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  1. #1
    Wondering is offline Registered User
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    Cheapest PhD program

    Hi I am currently looking for a PhD program in psychology or PsyD. Does anyone know of schools or institutions that have tuitions that are not so expensive?

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    Randell1234 is offline Moderator
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    Quote Originally Posted by Wondering View Post
    Hi I am currently looking for a PhD program in psychology or PsyD. Does anyone know of schools or institutions that have tuitions that are not so expensive?
    What do you consider expensive? Are you looking for a PsyD to get licensed? Cal Southern has a PsyD for $295 per credit but they are not acceditied. Does that help?

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    japhy4529 is offline House Bassist
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    Quote Originally Posted by Wondering View Post
    Hi I am currently looking for a PhD program in psychology or PsyD. Does anyone know of schools or institutions that have tuitions that are not so expensive?
    If you are not looking to become licensed, and cost is an issue, then I suggest that you look at foreign schools. For example, University of South Africa (UNISA) offers a PhD in Psychology available via distance learning.
    Tom
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  4. #4
    Dave Wagner is offline Registered User
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    Quote Originally Posted by Wondering View Post
    Hi I am currently looking for a PhD program in psychology or PsyD. Does anyone know of schools or institutions that have tuitions that are not so expensive?
    There aren't any cheap psychology schools that are regionally-accredited, so here are some California-based unaccredited schools:

    2nding Randell's suggestion of California Southern's (www.calsouthern.edu) as being both interesting and inexpensive... they have a Master's degree that leads to MFT licensure.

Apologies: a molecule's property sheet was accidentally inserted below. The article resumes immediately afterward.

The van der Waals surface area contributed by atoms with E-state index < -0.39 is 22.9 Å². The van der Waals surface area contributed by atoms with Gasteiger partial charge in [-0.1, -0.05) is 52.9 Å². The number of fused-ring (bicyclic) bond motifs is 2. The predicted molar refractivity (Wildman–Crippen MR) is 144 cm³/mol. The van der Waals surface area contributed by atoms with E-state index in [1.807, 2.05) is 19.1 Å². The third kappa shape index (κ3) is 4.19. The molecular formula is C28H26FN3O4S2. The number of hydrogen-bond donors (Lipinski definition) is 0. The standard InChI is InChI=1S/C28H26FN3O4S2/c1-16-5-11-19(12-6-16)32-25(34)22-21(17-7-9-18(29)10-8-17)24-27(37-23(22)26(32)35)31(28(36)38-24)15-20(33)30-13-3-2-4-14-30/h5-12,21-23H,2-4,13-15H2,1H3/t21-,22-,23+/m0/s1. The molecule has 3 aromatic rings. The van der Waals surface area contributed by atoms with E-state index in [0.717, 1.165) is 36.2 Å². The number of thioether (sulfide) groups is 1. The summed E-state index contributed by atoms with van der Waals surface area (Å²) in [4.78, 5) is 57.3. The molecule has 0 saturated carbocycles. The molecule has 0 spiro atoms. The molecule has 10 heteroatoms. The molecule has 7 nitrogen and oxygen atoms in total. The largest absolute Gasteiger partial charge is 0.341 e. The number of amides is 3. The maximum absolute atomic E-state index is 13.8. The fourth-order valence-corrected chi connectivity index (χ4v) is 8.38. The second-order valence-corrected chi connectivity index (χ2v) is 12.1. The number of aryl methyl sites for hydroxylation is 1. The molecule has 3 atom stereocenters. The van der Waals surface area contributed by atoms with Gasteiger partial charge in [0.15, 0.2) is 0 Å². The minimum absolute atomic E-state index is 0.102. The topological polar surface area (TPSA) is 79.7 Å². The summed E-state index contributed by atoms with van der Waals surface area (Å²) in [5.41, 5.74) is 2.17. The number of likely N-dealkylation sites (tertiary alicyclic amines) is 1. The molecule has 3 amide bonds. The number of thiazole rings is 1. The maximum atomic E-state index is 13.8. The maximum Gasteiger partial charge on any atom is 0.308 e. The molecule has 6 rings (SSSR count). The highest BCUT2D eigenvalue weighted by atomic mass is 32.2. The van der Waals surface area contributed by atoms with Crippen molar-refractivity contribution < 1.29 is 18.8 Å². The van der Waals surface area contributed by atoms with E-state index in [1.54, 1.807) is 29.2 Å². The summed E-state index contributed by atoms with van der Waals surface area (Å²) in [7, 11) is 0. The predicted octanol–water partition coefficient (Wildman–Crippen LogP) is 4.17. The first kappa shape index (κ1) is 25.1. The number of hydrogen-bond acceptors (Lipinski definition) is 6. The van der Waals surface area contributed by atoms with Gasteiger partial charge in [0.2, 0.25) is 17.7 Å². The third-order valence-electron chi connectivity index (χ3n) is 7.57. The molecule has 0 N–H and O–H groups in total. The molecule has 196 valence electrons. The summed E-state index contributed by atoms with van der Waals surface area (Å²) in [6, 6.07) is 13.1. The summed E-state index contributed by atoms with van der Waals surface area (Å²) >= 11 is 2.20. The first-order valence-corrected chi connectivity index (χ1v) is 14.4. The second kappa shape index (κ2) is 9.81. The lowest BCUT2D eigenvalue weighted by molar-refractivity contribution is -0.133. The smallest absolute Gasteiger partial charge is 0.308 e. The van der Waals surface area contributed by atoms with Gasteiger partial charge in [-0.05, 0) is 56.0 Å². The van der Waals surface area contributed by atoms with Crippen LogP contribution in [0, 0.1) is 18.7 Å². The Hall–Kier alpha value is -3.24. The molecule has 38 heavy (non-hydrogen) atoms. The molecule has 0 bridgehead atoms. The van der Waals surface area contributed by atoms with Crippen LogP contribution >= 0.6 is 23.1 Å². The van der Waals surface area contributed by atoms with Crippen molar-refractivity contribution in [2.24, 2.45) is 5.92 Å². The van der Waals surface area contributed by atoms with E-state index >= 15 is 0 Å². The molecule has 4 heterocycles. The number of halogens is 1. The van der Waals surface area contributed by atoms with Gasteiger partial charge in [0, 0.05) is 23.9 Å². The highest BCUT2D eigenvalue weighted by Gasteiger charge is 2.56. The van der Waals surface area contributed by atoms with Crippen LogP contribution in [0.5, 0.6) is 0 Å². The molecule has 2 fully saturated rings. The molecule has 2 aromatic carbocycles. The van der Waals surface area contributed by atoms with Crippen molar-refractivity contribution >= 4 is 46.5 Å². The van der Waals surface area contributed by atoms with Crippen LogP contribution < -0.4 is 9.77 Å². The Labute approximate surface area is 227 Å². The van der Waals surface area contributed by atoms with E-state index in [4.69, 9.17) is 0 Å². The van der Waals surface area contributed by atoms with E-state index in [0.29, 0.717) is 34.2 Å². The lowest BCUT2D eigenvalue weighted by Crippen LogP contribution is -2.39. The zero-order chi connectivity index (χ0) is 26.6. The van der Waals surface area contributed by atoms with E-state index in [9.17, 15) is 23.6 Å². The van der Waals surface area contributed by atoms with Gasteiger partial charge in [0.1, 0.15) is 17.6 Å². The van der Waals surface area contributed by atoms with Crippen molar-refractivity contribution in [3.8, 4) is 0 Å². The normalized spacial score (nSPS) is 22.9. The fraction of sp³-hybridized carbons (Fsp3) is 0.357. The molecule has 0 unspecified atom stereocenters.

You might have a look at Newport's Ph.D. psychology program, which is cheap at $170.00 per unit but I don't know anything about the quality: http://www.newport.edu/fees.html

    Ryokan College (www.ryokan.edu) is more expensive but pushes Psy.D. students toward licensure.

    Western Institute for Social Research (www.wisr.edu) has a Ph.D. in Social Change and an MFT that leads to licensure. Not exactly what you are looking for but I've always like this school.

    Remember, there is sometimes a relationship between price and quality, but nearly always a relationship between price and utility.
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    BillDayson is offline Registered User
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    Quote Originally Posted by Wondering View Post
    Hi I am currently looking for a PhD program in psychology or PsyD. Does anyone know of schools or institutions that have tuitions that are not so expensive?
    You might want to take a look at full-time on-campus programs.

    The more selective universities often provide financial aid packages to many (sometimes all) of their doctoral students and these can include free tuition and in some cases up to $30K/year financial stipend. Students are expected to work for their departments as research and/or teaching assistants, activities that are treated as part of the doctoral program. Most of UC Berkeley's doctoral programs do this and many other universities do it too.

    So it's possible to find free doctoral programs out there, if you don't have family responsibilities and don't worry about lost wages that could have been earned doing something else. It can be a very good deal for younger people, but admission to these things is usually highly competitive.

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    Wondering is offline Registered User
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    Wow that is cheap but is it a recognizable school that wont be frowned upon by employers when seeking employment?

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    Wondering is offline Registered User
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    There are some schools who are extremely expensive such as Pacifica and The Chicago school or USC but would they al have the same quality because of the cost per unit? Appreciate your help. Thanks.

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  9. #8
    Wondering is offline Registered User
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    Quote Originally Posted by BillDayson View Post
    You might want to take a look at full-time on-campus programs.